Interested to find out how the BMW i3 handles itself on the road? The UK folks at WHATCAR went to Munich to test drive and review inside out the new BMW i3.
BMW’s electric city car will go on sale early next year and is rumored to cost between $ 35,000 and $ 40,000.
But what’s the BMW i3 like to drive? Let’s have a look.
Our brief drive at a BMW test facility focused on agility and handling, but we had enough time in the car to note that the i3′s electric powertrain feels quiet and smooth – with less whine, on this evidence, than rivals such as the Nissan Leaf.
Power delivery is instantaneous, as you’d expect – all of the 184lb ft of torque is available from rest, after all – and in the most performance-oriented of the car’s modes, Comfort, you can easily squirt up to 40 or 50mph in refined haste.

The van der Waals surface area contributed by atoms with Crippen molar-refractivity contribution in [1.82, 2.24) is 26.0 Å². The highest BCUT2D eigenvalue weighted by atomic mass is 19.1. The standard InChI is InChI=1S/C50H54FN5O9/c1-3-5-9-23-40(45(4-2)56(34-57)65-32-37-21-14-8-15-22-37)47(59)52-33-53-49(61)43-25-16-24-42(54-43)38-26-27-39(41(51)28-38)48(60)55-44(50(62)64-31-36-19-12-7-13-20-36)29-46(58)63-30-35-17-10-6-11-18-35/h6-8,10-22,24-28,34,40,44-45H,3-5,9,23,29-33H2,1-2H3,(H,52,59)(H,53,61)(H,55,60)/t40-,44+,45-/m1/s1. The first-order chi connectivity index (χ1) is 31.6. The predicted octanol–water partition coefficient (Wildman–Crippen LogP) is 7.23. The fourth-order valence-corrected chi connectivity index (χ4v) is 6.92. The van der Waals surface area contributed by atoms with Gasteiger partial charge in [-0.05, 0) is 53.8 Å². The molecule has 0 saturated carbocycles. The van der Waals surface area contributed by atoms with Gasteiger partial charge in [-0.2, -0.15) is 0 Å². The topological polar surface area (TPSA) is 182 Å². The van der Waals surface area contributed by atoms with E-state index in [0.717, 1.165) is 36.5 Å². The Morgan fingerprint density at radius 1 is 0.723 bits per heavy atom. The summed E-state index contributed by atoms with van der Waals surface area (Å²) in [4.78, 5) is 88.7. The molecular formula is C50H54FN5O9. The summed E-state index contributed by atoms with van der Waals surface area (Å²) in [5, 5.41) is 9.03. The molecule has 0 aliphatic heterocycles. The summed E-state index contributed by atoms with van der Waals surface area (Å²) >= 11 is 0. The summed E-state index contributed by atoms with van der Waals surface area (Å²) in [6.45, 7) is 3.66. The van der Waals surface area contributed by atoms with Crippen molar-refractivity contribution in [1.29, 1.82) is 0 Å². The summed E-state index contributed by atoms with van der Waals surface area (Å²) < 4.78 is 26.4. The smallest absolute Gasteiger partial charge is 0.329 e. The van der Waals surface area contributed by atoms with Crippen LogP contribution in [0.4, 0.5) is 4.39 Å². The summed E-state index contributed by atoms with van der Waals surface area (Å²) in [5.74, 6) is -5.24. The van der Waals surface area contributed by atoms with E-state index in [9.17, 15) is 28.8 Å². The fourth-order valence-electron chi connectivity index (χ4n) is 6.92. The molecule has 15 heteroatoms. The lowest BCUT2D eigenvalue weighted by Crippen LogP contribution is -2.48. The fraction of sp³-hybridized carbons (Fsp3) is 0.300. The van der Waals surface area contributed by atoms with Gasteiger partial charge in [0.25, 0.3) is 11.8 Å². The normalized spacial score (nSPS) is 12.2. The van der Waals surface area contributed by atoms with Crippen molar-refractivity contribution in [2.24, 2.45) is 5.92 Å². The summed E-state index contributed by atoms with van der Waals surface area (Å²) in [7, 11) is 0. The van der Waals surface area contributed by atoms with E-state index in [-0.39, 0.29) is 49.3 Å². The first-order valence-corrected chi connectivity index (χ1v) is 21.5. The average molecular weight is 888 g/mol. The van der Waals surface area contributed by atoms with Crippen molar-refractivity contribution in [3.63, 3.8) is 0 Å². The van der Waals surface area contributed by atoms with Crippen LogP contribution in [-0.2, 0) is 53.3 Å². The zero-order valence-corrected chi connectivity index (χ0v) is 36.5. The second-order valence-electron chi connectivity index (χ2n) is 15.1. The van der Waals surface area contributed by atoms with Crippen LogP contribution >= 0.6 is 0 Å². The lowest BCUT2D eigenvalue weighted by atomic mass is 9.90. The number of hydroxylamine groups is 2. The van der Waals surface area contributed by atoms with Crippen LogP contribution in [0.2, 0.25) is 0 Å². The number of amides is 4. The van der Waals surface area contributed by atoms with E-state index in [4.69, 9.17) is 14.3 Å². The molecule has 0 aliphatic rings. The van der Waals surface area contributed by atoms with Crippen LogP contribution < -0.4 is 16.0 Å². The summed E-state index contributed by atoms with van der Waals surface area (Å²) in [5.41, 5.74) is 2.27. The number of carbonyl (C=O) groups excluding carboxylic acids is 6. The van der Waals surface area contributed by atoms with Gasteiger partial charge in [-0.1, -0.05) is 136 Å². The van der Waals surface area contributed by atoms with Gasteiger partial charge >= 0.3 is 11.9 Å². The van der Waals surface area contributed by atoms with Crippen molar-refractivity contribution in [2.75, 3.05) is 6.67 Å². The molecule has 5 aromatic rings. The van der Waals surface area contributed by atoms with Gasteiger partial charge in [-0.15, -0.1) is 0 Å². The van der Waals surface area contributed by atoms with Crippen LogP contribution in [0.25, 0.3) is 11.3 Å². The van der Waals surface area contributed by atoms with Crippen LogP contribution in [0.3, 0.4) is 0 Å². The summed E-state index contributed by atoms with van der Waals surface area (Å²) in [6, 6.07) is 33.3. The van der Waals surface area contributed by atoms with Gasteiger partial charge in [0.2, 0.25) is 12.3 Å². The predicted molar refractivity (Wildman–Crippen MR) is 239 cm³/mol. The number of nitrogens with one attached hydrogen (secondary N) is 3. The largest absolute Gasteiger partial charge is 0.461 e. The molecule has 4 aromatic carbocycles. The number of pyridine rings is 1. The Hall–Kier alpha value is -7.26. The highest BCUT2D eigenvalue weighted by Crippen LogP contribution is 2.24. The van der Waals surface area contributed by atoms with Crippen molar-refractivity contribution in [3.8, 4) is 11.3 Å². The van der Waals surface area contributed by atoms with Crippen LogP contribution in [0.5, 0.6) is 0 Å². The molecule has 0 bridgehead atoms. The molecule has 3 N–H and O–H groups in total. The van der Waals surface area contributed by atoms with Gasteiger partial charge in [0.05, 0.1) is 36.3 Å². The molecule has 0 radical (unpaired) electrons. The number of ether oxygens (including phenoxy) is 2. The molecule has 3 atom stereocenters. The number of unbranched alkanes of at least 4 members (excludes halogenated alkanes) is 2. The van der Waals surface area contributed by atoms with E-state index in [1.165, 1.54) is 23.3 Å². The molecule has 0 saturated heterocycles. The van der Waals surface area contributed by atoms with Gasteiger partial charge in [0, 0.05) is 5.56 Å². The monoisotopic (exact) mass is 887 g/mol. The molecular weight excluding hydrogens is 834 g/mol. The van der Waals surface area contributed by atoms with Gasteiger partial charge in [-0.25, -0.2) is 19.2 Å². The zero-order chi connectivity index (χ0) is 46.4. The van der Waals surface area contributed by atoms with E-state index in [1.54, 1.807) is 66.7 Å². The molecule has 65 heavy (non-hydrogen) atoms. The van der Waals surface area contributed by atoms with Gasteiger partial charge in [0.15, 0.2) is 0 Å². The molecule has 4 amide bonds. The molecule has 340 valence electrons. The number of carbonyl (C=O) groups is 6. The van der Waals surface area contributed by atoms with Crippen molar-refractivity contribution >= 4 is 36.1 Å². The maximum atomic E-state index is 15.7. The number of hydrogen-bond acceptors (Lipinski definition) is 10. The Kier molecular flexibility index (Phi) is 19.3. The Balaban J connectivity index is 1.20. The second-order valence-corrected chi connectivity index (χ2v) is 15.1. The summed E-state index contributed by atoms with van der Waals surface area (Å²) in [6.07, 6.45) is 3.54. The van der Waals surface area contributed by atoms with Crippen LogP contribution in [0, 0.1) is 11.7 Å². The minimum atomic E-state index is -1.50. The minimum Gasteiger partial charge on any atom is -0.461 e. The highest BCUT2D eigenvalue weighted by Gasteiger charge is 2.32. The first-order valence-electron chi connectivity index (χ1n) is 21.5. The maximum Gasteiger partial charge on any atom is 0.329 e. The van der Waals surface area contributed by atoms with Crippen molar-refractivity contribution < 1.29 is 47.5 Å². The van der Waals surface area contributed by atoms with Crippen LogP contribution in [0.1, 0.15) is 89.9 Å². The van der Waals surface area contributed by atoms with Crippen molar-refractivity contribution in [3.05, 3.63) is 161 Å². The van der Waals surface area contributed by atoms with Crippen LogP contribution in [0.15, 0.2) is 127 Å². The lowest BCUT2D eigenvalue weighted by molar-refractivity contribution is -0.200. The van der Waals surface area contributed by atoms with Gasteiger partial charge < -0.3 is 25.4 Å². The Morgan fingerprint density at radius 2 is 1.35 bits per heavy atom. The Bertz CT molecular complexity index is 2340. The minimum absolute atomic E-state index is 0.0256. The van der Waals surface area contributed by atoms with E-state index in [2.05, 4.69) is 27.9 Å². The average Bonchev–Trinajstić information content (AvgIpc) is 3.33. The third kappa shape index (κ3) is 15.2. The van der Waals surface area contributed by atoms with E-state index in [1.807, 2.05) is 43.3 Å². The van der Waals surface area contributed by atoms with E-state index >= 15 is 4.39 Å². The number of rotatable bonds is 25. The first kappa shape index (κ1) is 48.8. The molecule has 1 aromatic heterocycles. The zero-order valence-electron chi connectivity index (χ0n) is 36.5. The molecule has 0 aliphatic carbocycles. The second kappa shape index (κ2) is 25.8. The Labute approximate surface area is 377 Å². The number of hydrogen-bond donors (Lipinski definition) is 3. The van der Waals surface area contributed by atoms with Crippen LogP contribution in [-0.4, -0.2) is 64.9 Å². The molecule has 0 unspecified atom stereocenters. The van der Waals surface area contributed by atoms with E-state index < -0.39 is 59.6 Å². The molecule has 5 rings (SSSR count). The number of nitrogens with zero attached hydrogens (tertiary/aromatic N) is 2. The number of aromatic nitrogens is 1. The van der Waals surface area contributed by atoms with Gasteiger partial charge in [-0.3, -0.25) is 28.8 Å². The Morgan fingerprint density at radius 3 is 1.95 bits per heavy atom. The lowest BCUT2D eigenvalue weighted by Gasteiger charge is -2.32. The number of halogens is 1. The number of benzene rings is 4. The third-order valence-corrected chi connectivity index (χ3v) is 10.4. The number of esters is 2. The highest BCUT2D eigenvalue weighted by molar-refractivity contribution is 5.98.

It seems odd to say this, but the i3′s agility at speed is likely to surprise you. It’s a tall-looking car, after all, but its centre of gravity is extremely low thanks to the battery cells mounted in the base of the chassis. That means it has excellent change of direction at speed, and it also feels very secure under braking. Brake-energy recuperation alone can do the braking if you think far enough ahead in many situations, in fact.
Perhaps more relevant is a deeply impressive turning circle. The i3 feels astonishingly capable in tight spaces and, at 9.86m, its turning radius is almost a full metre less than a Mini Cooper’s. The steering is also pretty quick, at 2.5 turns lock to lock, so it should have excellent manoeuvrability around narrow city streets.
We had precious little opportunity to seek out rough surfaces to test the suspension set-up, but on some patchy ground at low speeds the i3 felt just about supple enough for town use. Even after this short run, though, we’d advise against opting for the 20in wheels over the standard 19-inchers.